Review: ‘Prison’

Starring as the prison in this rough penal pic with its special effects-laden horror story is the 87-year-old Wyoming State Penitentiary, which has attracted tourists rather than cons since 1981. The structure takes on all the menace of the house in Amityville Horror or hotel in The Shining.

Starring as the prison in this rough penal pic with its special effects-laden horror story is the 87-year-old Wyoming State Penitentiary, which has attracted tourists rather than cons since 1981. The structure takes on all the menace of the house in Amityville Horror or hotel in The Shining.

The crumbling stone fortress is grounds for revenge because, as aged inmate Cresus (Lincoln Kilpatrick) points out toward the end, ‘things won’t stay buried.’ It turns out that in 1964 guard Ethan Sharpe (Lane Smith) watched an innocent man fry in the electric chair.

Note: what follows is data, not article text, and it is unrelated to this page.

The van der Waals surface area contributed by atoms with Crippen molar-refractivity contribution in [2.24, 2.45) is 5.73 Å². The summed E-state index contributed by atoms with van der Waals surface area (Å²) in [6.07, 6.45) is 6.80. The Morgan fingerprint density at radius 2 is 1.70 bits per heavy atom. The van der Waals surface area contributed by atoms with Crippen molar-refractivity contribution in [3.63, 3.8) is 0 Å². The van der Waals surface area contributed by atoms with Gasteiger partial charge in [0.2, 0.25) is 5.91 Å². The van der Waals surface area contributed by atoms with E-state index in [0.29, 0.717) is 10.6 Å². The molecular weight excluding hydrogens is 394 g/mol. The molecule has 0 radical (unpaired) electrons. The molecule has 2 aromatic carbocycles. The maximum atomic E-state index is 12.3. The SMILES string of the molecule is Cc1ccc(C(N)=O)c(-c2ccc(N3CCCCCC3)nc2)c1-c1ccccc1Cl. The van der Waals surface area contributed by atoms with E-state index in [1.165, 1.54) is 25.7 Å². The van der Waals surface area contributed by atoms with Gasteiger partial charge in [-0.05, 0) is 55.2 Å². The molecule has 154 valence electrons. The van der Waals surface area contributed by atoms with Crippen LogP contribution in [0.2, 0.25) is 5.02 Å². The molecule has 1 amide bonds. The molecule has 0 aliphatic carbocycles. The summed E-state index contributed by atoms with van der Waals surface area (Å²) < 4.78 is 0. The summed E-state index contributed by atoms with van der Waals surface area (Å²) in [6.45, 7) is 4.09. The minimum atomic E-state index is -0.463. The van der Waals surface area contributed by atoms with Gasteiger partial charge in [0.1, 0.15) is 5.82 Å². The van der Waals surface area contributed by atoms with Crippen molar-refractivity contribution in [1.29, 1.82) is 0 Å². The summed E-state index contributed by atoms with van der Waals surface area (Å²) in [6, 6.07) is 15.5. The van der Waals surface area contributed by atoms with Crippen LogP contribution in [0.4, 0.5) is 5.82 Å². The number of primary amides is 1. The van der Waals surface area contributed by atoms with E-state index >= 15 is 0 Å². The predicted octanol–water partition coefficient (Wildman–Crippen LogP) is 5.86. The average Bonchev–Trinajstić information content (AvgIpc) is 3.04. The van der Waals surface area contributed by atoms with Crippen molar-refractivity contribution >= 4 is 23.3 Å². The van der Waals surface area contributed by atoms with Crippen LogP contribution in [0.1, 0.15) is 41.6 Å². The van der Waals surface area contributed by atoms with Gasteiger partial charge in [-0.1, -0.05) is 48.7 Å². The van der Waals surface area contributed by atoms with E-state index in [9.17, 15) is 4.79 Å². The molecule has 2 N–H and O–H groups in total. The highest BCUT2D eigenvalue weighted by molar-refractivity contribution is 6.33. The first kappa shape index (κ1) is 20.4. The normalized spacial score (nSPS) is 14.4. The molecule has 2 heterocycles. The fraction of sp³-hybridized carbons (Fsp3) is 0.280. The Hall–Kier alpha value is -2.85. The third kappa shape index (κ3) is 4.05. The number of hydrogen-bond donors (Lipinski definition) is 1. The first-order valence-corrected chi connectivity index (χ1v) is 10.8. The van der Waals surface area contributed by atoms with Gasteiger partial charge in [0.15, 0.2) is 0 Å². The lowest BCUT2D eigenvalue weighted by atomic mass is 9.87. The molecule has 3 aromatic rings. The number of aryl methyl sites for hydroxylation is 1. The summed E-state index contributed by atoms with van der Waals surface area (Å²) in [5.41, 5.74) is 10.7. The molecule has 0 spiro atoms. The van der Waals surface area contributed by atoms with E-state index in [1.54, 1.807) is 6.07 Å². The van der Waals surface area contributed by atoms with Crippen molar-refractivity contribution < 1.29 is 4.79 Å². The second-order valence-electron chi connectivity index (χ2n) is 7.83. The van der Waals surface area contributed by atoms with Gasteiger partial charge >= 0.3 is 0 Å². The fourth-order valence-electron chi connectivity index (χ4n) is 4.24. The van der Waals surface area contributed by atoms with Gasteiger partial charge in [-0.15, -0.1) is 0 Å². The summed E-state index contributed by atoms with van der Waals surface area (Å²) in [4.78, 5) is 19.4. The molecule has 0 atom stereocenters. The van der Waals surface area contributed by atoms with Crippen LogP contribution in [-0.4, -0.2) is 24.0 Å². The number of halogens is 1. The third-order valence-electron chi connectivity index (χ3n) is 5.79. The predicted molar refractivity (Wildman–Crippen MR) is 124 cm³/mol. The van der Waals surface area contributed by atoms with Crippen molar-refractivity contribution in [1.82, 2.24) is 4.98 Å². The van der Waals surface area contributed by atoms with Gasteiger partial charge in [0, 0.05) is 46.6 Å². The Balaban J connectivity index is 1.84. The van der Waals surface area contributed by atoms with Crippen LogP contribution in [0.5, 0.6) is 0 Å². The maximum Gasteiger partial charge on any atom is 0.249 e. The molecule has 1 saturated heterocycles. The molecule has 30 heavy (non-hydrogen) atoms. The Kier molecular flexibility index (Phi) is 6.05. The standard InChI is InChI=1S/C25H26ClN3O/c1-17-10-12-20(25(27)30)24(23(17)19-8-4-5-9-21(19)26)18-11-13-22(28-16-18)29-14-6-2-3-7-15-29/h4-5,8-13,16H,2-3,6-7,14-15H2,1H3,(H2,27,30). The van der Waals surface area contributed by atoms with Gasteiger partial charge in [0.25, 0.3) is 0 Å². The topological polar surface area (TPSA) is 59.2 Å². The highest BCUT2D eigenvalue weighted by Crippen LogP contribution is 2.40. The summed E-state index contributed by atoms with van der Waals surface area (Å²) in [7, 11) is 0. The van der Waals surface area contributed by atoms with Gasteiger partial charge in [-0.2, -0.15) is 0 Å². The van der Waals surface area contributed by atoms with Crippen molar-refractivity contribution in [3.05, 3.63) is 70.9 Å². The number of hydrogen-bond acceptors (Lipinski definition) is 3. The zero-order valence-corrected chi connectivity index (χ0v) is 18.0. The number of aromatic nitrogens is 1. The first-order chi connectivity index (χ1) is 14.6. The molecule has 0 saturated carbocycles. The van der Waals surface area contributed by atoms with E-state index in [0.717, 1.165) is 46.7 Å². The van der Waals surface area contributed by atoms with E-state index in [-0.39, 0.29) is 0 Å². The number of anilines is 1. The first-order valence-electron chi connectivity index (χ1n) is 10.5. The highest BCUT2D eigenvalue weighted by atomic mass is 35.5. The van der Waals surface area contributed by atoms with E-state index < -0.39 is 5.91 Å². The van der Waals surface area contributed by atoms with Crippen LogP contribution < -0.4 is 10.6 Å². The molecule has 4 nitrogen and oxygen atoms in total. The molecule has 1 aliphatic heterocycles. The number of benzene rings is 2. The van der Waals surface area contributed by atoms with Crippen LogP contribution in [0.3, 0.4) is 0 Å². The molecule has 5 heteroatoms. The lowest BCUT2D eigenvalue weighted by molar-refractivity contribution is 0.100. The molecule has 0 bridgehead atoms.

Sharpe, now a warden, is appointed to the prison’s helm despite recurrent nightmares brought on by a guilty conscience. The wronged convict’s evil spirit is mad enough to eliminate a few of the new guards and inmates.

Viggo Mortensen plays Burke, a James Dean type antihero spared death but not a lot of bumps and bruises. His resemblance to the electrocuted con apparently is just a coincidence in the screenplay of producer Irwin Yablans’ story.

Prison

Production

Empire. Director Renny Harlin; Producer Irwin Yablans; Screenplay C. Courtney Joyner; Camera Mac Ahlberg; Editor Ted Nicolaou; Music Richard Band; Art Director Phillip Duffin

Crew

(Color) Available on VHS, DVD. Extract of a review from 1988. Running time: 102 MIN.

With

Lane Smith Viggo Mortensen Chelsea Field Andre De Shields Lincoln Kilpatrick

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